Signature Theatre presents Pulitzer winner Suzan-Lori Parks' modern-day riff on 'The Scarlet Letter,' in which a penniless mother of five is condemned by the men who love her. Featuring Tony nominee Saycon Sengbloh. More…
Produced together for the first time and running in rep, Parks' 'The Red Letter Plays: Fucking A & In the Blood' explode our ideas of love, society, sex, and power with wit and fearlessness. Hester turns to former lovers, friends, and the institutions meant to support her, only to be spurned by them all with devastating consequences. Directed by Obie winner Sarah Benson.
See it if you find it easy to accept the idea that a deprived, illiterate mother of five children out of wedlock is in no way responsible for her life
Don't see it if you don't mind being blamed for the suffering of someone you don't know, without being presented with any coherent ways to prevent this.
See it if u like characters indicting themselves in monologues in a play depicting the horrible conditions in black life; fantastic SayconSengvloh
Don't see it if you can't bear seeing another moment of life without hope or redemption
See it if Clever staging & great acting for a play that pushes at the boundaries. Thought provoking mediation on women's place in society & family.
Don't see it if It's a very difficult & unpleasant play
See it if you want to see an urban tragedy very loosely based on The Scarlet Letter.
Don't see it if you don't like to see adult actors playing children or you don't like onstage violence.
Also I found the play heavy-handed and schematic.
See it if you can stand the depressing tale of a welfare mom with 5 (count 'em - 5!) illegitimate kids, living under a bridge; and an horrific ending.
Don't see it if any of the above leaves you feeling hopeless; you dislike brutality on stage; you want an uplifting evening. This one leaves you in despair.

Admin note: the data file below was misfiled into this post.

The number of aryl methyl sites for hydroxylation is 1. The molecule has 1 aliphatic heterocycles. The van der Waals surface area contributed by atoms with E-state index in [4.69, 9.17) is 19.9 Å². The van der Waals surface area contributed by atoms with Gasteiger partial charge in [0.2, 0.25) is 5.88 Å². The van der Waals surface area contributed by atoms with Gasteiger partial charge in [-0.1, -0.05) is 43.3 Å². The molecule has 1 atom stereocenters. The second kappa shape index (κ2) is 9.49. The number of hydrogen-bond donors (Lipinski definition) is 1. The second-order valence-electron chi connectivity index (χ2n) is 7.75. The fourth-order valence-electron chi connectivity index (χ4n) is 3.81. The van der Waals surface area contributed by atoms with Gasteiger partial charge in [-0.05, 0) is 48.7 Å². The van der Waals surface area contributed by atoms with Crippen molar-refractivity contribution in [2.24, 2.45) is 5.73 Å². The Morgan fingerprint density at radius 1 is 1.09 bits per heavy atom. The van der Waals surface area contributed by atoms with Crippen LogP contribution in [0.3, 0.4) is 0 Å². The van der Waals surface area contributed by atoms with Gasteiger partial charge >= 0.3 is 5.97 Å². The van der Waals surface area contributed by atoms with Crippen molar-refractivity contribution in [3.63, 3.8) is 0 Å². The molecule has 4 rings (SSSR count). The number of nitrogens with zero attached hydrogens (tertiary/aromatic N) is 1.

See it if You want to see a lazy director squandering some pretty amazing writing. There were many profound themes going on onstage, that were wasted.
Don't see it if You want to see good theater. There was potential here, and you'll walk away disappointed at wasted opportunities to say something profound.
See it if you are a fan of the author; appreciate fine acting of mediocre writing
Don't see it if a pageant about an abused woman where there is no real insight or revelation that makes a difference appeals. Subject is important but . .
See it if you want to have a real think about the plight that homeless mothers (and black mothers in general) face, also if you love a great set.
Don't see it if you're hoping for an out-of-the-park production or a top-both Parks play in general.
See it if you were confused by last year's "Death of the Last Black Man," fear not. This is quite clear and that's the bad news. Superficial immature.
Don't see it if you expect new insights into the variety of issues Ms. Parks raises: homeless, welfare, poverty, motherhood, treatment of women. Shallow.
See it if you are really, really a fan of Suzan-Lori Parks work and want to self-manufacture the emotions that the dire plot situations deserve.
Don't see it if you are not in the mood for a show that uses clichéd theater techniques and tells a fragmented, brutal story.
See it if You empathize with "Mother Courage" -like women who seem to bring their woes on themselves. Appreciate versatile acting by a terrific cast.
Don't see it if You want upbeat endings and characters who evolve rather than repeating disastrous behavior. Expect better from Susan-Lori Parks.
See it if your a fan of Suzi Lori Parks work. Her writing is the star of this show, it's penetrating and urgent.
Don't see it if Your looking for a creative interpretation of this work. This is a by the numbers production and it doesn't delve beyond the surface.
See it if you like the writer (I do but not this time), want a social commentary show that doesn't go too far (one note)
Don't see it if like strong/decent acting/direction - want more than occasional moments of insightful writing - some good monologues